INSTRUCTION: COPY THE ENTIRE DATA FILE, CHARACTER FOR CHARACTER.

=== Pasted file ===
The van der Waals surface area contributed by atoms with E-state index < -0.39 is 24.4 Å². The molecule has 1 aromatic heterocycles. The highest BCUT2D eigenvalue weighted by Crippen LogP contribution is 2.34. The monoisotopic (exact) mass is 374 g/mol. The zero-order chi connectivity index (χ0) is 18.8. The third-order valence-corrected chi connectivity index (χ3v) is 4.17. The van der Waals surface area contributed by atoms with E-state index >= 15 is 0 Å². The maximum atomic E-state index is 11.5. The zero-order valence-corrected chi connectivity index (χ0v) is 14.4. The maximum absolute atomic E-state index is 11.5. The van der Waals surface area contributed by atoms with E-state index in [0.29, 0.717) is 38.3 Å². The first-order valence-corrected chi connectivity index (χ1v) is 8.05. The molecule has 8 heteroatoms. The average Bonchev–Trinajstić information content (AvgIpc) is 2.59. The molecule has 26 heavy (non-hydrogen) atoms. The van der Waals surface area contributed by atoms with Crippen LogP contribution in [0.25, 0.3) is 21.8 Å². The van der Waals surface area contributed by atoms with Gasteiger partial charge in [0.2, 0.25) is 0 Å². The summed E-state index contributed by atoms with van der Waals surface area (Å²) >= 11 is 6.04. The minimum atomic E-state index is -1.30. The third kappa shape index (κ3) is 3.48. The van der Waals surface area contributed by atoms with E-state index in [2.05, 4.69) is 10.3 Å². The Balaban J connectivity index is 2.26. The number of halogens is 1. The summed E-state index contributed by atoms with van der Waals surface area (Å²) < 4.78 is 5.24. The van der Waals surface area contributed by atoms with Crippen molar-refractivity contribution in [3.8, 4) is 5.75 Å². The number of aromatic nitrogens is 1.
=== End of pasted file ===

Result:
The van der Waals surface area contributed by atoms with E-state index < -0.39 is 24.4 Å². The molecule has 1 aromatic heterocycles. The highest BCUT2D eigenvalue weighted by Crippen LogP contribution is 2.34. The monoisotopic (exact) mass is 374 g/mol. The zero-order chi connectivity index (χ0) is 18.8. The third-order valence-corrected chi connectivity index (χ3v) is 4.17. The van der Waals surface area contributed by atoms with E-state index >= 15 is 0 Å². The maximum atomic E-state index is 11.5. The zero-order valence-corrected chi connectivity index (χ0v) is 14.4. The maximum absolute atomic E-state index is 11.5. The van der Waals surface area contributed by atoms with E-state index in [0.29, 0.717) is 38.3 Å². The first-order valence-corrected chi connectivity index (χ1v) is 8.05. The molecule has 8 heteroatoms. The average Bonchev–Trinajstić information content (AvgIpc) is 2.59. The molecule has 26 heavy (non-hydrogen) atoms. The van der Waals surface area contributed by atoms with Crippen LogP contribution in [0.25, 0.3) is 21.8 Å². The van der Waals surface area contributed by atoms with Gasteiger partial charge in [0.2, 0.25) is 0 Å². The summed E-state index contributed by atoms with van der Waals surface area (Å²) >= 11 is 6.04. The minimum atomic E-state index is -1.30. The third kappa shape index (κ3) is 3.48. The van der Waals surface area contributed by atoms with E-state index in [2.05, 4.69) is 10.3 Å². The Balaban J connectivity index is 2.26. The number of halogens is 1. The summed E-state index contributed by atoms with van der Waals surface area (Å²) < 4.78 is 5.24. The van der Waals surface area contributed by atoms with Crippen molar-refractivity contribution in [3.8, 4) is 5.75 Å². The number of aromatic nitrogens is 1.